The most obvious option is self-storage—aka the storage unit. It’s a secure, flexible, and generally affordable choice. Self-storage is commonly used by clients when they’re packing up while the house is for sale, or if they are in between homes and staying at a hotel or with family, says Matt Casady, marketing manager for STOR-N-LOCK Self Storage in Salt Lake City.
Pros: Many self-storage facilities offer 24-hour access, seven days a week, which can be helpful when you’re finishing up your packing in the wee hours of the morning. In addition, says Casady, facilities typically have 24/7 video and alarm monitoring and gate access that only permits current customers to enter.
Cons: You have to be able to provide your own transportation to the storage unit.
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Costs: Self-serve storage unit prices can vary greatly depending on which city you’re in, what features are offered (high-end storage units include a controlled climate or drive-up access), and of course, the size. A family looking to store the entire contents of a four-bedroom house will probably want a unit that’s 10-feet by 20-feet or larger, which typically runs between $150 to $230 a month, says Casady. One site that lets you compare sizes, amenities, and costs is Sparefoot.com.
Pros: Pods can be more convenient and less time-consuming than a storage unit, because you use the same container to store items and then move it to a new location (the pod company swings by to hitch it up to a truck). And since the pod is located on your property, you can pack it at your convenience.
Cons: Pods tend to be smaller than storage units, and can be seriously unsightly in your yard—a problem if you’re trying to sell your home.
Costs: The “original” PODS company has a quote finder on its site; for a 16-foot container, which is billed as storing the contents of three or four rooms, it’s about $175 a month, plus a $65 delivery and pickup charge (each way).
The name alone sounds fantastic, doesn’t it? This option is what’s known as “full-service” storage, which means that someone comes to pack and store your items; then will deliver them if, say, you have an unexpected need for your scuba gear or snowboard.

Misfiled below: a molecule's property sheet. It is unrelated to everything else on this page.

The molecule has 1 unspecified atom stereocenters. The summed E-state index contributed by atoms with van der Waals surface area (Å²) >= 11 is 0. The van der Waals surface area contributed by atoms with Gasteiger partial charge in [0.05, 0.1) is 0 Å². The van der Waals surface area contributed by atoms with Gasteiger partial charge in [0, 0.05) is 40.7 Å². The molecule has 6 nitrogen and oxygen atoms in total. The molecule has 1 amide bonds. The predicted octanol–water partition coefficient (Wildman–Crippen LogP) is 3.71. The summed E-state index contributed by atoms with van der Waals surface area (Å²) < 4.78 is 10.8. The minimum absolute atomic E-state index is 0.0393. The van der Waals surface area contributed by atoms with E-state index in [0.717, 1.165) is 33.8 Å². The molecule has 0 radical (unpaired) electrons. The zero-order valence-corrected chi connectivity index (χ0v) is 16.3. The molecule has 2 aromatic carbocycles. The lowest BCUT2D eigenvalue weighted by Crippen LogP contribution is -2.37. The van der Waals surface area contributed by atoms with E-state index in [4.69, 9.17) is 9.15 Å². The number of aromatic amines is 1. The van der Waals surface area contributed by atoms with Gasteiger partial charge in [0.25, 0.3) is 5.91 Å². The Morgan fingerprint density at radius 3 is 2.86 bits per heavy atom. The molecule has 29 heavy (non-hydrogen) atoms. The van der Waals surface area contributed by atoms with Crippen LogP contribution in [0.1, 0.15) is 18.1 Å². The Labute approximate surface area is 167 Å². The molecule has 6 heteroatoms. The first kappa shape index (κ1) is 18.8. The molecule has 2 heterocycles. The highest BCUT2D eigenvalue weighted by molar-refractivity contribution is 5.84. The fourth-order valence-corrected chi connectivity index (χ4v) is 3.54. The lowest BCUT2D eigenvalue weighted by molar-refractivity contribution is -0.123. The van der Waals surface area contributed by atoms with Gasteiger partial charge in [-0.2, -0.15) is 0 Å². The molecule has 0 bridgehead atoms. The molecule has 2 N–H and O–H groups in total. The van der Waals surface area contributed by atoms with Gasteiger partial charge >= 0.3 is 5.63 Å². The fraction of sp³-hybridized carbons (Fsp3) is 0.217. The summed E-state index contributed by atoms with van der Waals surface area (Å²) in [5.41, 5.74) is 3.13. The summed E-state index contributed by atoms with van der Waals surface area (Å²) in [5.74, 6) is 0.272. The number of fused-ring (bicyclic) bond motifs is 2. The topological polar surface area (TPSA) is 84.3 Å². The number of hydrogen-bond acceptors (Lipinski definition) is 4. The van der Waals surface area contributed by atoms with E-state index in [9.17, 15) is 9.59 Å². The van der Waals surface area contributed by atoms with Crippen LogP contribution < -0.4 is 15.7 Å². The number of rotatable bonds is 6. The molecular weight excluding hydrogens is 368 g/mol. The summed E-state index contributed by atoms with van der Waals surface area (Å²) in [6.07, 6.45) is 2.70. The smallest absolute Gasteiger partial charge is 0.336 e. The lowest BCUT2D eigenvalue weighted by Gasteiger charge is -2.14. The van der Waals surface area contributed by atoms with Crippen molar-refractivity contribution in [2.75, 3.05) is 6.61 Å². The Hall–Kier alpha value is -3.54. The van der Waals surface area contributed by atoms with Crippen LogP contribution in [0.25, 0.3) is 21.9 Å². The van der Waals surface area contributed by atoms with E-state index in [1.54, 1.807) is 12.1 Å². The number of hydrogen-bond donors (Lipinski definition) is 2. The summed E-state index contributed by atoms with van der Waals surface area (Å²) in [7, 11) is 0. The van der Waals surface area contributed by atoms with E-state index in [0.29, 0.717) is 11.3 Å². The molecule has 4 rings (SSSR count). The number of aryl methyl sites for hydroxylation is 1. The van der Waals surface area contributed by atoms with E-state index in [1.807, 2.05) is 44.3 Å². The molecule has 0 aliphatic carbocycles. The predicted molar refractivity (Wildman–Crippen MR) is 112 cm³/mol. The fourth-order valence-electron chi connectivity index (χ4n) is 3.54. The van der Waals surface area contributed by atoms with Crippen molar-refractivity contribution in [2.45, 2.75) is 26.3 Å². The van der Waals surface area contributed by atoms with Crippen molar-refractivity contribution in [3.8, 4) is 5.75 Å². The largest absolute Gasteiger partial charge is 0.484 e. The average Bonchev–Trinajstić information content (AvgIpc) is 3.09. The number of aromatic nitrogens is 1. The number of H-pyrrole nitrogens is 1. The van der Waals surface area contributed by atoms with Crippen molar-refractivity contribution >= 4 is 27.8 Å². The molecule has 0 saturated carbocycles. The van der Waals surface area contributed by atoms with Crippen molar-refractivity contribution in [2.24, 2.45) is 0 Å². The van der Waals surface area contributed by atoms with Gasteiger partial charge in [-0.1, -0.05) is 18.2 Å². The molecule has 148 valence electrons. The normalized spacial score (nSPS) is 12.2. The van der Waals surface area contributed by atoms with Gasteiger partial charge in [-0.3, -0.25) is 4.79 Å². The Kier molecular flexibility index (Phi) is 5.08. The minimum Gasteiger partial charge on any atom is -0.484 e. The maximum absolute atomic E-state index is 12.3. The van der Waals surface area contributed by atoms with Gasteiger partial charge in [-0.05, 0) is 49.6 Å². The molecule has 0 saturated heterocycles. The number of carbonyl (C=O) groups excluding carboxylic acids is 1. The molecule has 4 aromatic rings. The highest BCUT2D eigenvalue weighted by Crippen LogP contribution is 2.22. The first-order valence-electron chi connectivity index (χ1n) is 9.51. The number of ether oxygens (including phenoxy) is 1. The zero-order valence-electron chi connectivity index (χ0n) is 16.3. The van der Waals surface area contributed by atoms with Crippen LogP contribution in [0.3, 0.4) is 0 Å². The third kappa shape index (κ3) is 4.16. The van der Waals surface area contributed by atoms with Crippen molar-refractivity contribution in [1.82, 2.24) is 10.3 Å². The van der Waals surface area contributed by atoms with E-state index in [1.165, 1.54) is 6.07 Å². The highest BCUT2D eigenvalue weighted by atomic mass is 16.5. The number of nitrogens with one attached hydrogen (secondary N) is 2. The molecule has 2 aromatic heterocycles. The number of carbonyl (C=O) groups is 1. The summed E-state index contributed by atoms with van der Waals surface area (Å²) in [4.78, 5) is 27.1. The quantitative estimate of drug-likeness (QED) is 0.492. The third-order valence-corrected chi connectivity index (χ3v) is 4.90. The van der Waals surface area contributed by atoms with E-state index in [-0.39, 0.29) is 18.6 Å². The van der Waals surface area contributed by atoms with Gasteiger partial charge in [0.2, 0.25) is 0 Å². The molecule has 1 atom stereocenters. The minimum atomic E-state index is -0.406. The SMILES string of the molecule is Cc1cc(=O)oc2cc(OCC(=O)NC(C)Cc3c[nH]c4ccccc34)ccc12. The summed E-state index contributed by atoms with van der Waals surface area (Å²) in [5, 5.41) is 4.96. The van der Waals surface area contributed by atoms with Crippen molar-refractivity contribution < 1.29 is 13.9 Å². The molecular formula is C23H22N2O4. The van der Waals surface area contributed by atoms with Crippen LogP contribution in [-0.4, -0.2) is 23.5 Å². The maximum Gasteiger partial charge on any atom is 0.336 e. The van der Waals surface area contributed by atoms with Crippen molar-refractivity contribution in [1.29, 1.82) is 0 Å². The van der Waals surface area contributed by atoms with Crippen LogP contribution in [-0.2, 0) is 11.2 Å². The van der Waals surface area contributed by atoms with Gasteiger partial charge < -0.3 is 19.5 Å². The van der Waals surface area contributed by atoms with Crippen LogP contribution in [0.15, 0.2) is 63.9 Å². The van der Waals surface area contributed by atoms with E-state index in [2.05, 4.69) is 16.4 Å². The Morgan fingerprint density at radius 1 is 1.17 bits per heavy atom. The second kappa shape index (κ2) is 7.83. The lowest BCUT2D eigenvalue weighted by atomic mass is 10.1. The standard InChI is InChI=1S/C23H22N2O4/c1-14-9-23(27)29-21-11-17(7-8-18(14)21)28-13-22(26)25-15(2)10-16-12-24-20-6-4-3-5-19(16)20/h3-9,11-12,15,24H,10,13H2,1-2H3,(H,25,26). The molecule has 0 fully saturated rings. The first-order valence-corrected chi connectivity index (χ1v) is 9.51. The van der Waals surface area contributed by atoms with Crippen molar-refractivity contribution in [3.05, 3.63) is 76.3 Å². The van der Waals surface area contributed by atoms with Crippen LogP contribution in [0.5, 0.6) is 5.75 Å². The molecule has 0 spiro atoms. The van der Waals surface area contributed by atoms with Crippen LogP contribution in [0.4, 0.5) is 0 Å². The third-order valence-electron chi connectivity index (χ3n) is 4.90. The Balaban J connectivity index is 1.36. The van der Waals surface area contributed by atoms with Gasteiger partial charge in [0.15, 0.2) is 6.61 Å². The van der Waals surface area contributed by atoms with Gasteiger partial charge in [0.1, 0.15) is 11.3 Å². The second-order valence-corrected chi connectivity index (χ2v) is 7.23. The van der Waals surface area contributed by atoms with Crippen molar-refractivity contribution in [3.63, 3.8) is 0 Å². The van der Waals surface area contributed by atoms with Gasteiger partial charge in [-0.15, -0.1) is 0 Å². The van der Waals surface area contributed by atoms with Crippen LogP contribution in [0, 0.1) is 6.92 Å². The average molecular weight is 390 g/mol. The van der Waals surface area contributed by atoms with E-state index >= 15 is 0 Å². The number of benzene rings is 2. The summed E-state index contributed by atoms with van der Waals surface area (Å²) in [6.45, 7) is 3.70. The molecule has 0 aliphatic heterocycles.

Pros: It doesn’t get any easier than this: The company will sweep in, and take a full inventory of items, says Nimrod Sheinberg, vice president of sales for Oz Moving & Storage in the greater New York area. You’ll get a list that includes a description of each item recorded by the number on the label, which means you can easily call to retrieve those golf clubs for a last-minute visit to the links.
“New Yorkers are typically busier and don’t have their own vehicles to haul items, so full-service storage providers are particularly appealing,” he says. Some companies will then provide moving services, which streamlines the process and saves both time and hassle.
Cons: You won’t have the flexibility to grab things out of your unit on a whim or at odd hours.
Costs: Costs vary, since the storage price is directly correlated with local real estate costs. This means that storage in New York is obviously much more expensive than it might be, for example, in Detroit. But according to the full-service storage company Clutter, its “apartment plan,” which covers a 9-foot by 27-foot space, costs $349 a month in Los Angeles.
In today’s peer-to-peer world, you knew someone would have had the ingenious idea of renting out their extraneous space—Airbnb for your stuff, so to speak. Here’s how it works: You go to a site like Roost or StoreAtMyHouse, and see if there’s anyone nearby with a basement, attic, or closet they are willing to “rent out.”
Pros: Renting someone’s extra space can be a very cost-effective solution, and since you’re dealing one-on-one, you can work out details with your host about your particular situation. “We have noticed that most hosts are very flexible in negotiating terms, once they find someone interested in renting their space,” says Fred Shaw, CEO of StoreAtMyHouse.
Cons: The cities where this service is available are still relatively limited. You’ll have to be flexible as to when you can retrieve your stuff.
Costs: The costs vary by area and are negotiable by host and guest, but Shaw says that he commonly sees spaces listed at around 50% less than the cost of commercial units for a comparable size and location.
Teles Executives Peter Loewy, Sharran Srivatsaa, Peter Hernandez and Bill Grasska discuss the 2017 Real Estate Outlook. Listen here:
1. Housing Market Normalization
2. Rising Interest Rate Landscape
3. Converging Millennial and Boomer demographics prime the engine
4. Lack of affordability drives new growth markets
5. Rent v. Buy: Overcoming Analysis Paralysis
6. Wildcard: Trump
Housing Market Normalization
It has been a long time since we can all remember a “normal” market, where buyers generally have access to an inventory of homes, sellers are used to a more predictable timeline to sell a home, interest rates are fairly predictable so you can lock in mortgage payments, and there is pricing and value stability in the market.